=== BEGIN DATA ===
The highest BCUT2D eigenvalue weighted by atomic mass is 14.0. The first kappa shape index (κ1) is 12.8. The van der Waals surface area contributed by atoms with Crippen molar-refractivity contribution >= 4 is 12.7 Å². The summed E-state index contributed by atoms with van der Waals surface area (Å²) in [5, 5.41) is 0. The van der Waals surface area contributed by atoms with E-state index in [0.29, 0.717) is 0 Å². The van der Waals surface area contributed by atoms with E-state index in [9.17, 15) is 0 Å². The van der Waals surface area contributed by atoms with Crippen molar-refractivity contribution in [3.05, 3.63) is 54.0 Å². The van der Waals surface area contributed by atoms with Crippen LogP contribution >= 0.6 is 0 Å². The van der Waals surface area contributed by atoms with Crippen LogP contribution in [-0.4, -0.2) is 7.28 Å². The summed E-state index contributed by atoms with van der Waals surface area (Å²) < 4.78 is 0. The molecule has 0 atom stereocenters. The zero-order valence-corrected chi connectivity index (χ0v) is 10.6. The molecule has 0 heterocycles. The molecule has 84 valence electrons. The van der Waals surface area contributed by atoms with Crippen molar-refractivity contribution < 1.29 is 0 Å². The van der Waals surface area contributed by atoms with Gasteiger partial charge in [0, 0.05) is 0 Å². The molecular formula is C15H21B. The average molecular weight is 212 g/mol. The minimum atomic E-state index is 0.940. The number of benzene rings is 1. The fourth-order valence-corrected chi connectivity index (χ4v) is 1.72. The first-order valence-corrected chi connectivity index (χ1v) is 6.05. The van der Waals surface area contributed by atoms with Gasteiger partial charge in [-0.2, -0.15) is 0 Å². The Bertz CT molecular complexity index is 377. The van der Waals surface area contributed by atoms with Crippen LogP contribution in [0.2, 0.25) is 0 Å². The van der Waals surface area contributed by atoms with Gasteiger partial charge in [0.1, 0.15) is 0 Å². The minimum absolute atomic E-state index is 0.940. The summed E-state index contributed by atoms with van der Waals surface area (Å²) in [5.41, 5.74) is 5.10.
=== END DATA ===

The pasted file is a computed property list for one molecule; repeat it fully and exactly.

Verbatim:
The highest BCUT2D eigenvalue weighted by atomic mass is 14.0. The first kappa shape index (κ1) is 12.8. The van der Waals surface area contributed by atoms with Crippen molar-refractivity contribution >= 4 is 12.7 Å². The summed E-state index contributed by atoms with van der Waals surface area (Å²) in [5, 5.41) is 0. The van der Waals surface area contributed by atoms with E-state index in [0.29, 0.717) is 0 Å². The van der Waals surface area contributed by atoms with E-state index in [9.17, 15) is 0 Å². The van der Waals surface area contributed by atoms with Crippen molar-refractivity contribution in [3.05, 3.63) is 54.0 Å². The van der Waals surface area contributed by atoms with Crippen LogP contribution >= 0.6 is 0 Å². The van der Waals surface area contributed by atoms with Crippen LogP contribution in [-0.4, -0.2) is 7.28 Å². The summed E-state index contributed by atoms with van der Waals surface area (Å²) < 4.78 is 0. The molecule has 0 atom stereocenters. The zero-order valence-corrected chi connectivity index (χ0v) is 10.6. The molecule has 0 heterocycles. The molecule has 84 valence electrons. The van der Waals surface area contributed by atoms with Crippen molar-refractivity contribution < 1.29 is 0 Å². The van der Waals surface area contributed by atoms with Gasteiger partial charge in [0, 0.05) is 0 Å². The molecular formula is C15H21B. The average molecular weight is 212 g/mol. The minimum atomic E-state index is 0.940. The number of benzene rings is 1. The fourth-order valence-corrected chi connectivity index (χ4v) is 1.72. The first-order valence-corrected chi connectivity index (χ1v) is 6.05. The van der Waals surface area contributed by atoms with Gasteiger partial charge in [-0.2, -0.15) is 0 Å². The Bertz CT molecular complexity index is 377. The van der Waals surface area contributed by atoms with Crippen LogP contribution in [0.2, 0.25) is 0 Å². The van der Waals surface area contributed by atoms with Gasteiger partial charge in [0.1, 0.15) is 0 Å². The minimum absolute atomic E-state index is 0.940. The summed E-state index contributed by atoms with van der Waals surface area (Å²) in [5.41, 5.74) is 5.10.